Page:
ACH transfers are a type of bulk digital mail. Each transfer request is packaged as a message within a larger bundle (“batch”) of outgoing mail by the bank making the request, also called the originating depository financial institution (ODFI). The ACH network then re-bundles these messages by recipient and passes them on to the bank receiving the request (the receiving depository financial institution, or RDFI) at five regular intervals each business day. As of March 2021, those intervals are 6am, 12pm, 4pm, 5:30pm, and 10pm ET.

How this works mechanically depends on several factors:

  • Whether it’s a debit or credit request

  • Which processing partner the originator uses 

  • Whether the originator has paid for same-day service

  • Whether the initial request returns one of 69 possible error codes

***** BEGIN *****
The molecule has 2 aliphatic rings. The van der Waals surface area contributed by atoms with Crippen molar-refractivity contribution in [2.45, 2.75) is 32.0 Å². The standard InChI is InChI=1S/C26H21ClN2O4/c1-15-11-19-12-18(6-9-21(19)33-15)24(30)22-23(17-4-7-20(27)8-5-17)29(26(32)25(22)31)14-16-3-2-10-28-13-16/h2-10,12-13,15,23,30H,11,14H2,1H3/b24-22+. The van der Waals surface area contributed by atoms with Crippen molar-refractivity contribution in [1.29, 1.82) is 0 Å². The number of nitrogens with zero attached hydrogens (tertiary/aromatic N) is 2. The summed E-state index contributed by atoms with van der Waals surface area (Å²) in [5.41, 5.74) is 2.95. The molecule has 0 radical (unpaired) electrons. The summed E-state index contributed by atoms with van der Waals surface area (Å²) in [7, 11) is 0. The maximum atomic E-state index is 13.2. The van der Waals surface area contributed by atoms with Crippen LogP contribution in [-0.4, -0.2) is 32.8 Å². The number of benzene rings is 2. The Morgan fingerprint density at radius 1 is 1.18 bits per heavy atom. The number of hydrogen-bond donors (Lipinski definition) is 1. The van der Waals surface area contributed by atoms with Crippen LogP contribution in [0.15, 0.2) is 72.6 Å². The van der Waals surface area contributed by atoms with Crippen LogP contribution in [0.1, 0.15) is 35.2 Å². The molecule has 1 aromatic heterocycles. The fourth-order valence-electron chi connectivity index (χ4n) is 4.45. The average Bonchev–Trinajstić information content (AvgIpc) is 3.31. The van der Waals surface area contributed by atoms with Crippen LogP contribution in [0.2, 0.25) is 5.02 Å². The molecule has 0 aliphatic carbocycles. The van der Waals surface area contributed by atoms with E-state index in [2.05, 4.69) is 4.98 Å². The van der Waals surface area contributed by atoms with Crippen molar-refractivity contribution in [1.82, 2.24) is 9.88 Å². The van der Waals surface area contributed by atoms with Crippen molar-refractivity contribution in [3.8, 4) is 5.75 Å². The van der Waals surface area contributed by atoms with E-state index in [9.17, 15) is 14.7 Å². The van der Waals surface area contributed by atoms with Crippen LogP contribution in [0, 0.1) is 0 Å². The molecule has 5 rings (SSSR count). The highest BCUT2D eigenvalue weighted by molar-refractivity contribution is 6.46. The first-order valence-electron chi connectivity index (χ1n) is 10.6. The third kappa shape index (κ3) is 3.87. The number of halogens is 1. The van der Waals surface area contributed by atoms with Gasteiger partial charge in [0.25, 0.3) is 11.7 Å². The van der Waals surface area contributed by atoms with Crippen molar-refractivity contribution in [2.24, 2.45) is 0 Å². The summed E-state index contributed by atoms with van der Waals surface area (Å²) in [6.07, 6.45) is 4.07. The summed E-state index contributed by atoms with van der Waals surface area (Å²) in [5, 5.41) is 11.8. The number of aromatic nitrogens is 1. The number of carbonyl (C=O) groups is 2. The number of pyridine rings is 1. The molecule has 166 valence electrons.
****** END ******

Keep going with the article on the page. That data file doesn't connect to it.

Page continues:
A typical ACH transfer works like this:

  • 4:00pm ET Monday - ABC Company submits their payroll info to a processing partner.

  • 10:00am ET Tuesday - The processor works in conjunction with ABC’s bank (the ODFI) to submit a file to the ACH network with all ABC’s individual payroll ACH credit requests.

  • 10:30am ET Tuesday - The ACH network begins to break down all files received since the last window, repackaging them by recipients. All new files received past this cutoff won’t get processed until the next window.

  • 12:00pm ET Tuesday - The ACH network delivers this latest round of files as ACH credit requests to every bank where ABC’s employees have an account (the RDFIs).

  • 1:00pm ET Tuesday - For any transactions where same-day processing was requested, the RDFI has an hour to process the request and settle with the ODFI (where they’ll make a joint request to the Federal Reserve to credit/debit their accounts based on a tally of all their net transactions that window).